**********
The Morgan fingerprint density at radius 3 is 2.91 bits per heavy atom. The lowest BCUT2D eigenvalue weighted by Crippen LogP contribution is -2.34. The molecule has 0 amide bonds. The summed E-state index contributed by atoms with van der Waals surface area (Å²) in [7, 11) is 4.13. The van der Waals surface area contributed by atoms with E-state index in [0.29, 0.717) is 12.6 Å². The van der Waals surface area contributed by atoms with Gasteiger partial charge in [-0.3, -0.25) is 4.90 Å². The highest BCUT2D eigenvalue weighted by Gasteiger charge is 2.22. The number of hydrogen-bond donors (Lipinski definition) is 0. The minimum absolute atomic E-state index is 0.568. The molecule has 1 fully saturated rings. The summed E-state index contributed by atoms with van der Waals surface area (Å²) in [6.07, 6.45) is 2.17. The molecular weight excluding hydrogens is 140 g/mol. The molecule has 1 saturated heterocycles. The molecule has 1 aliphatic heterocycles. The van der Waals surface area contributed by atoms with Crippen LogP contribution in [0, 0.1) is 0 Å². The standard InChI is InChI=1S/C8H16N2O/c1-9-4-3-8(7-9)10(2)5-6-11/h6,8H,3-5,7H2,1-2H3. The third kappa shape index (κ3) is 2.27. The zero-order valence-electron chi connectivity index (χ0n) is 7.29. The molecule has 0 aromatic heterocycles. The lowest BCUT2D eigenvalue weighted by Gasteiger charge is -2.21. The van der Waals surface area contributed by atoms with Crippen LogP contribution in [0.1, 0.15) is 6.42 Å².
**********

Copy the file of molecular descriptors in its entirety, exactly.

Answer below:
The Morgan fingerprint density at radius 3 is 2.91 bits per heavy atom. The lowest BCUT2D eigenvalue weighted by Crippen LogP contribution is -2.34. The molecule has 0 amide bonds. The summed E-state index contributed by atoms with van der Waals surface area (Å²) in [7, 11) is 4.13. The van der Waals surface area contributed by atoms with E-state index in [0.29, 0.717) is 12.6 Å². The van der Waals surface area contributed by atoms with Gasteiger partial charge in [-0.3, -0.25) is 4.90 Å². The highest BCUT2D eigenvalue weighted by Gasteiger charge is 2.22. The number of hydrogen-bond donors (Lipinski definition) is 0. The minimum absolute atomic E-state index is 0.568. The molecule has 1 fully saturated rings. The summed E-state index contributed by atoms with van der Waals surface area (Å²) in [6.07, 6.45) is 2.17. The molecular weight excluding hydrogens is 140 g/mol. The molecule has 1 saturated heterocycles. The molecule has 1 aliphatic heterocycles. The van der Waals surface area contributed by atoms with Crippen LogP contribution in [0, 0.1) is 0 Å². The standard InChI is InChI=1S/C8H16N2O/c1-9-4-3-8(7-9)10(2)5-6-11/h6,8H,3-5,7H2,1-2H3. The third kappa shape index (κ3) is 2.27. The zero-order valence-electron chi connectivity index (χ0n) is 7.29. The molecule has 0 aromatic heterocycles. The lowest BCUT2D eigenvalue weighted by Gasteiger charge is -2.21. The van der Waals surface area contributed by atoms with Crippen LogP contribution in [0.1, 0.15) is 6.42 Å².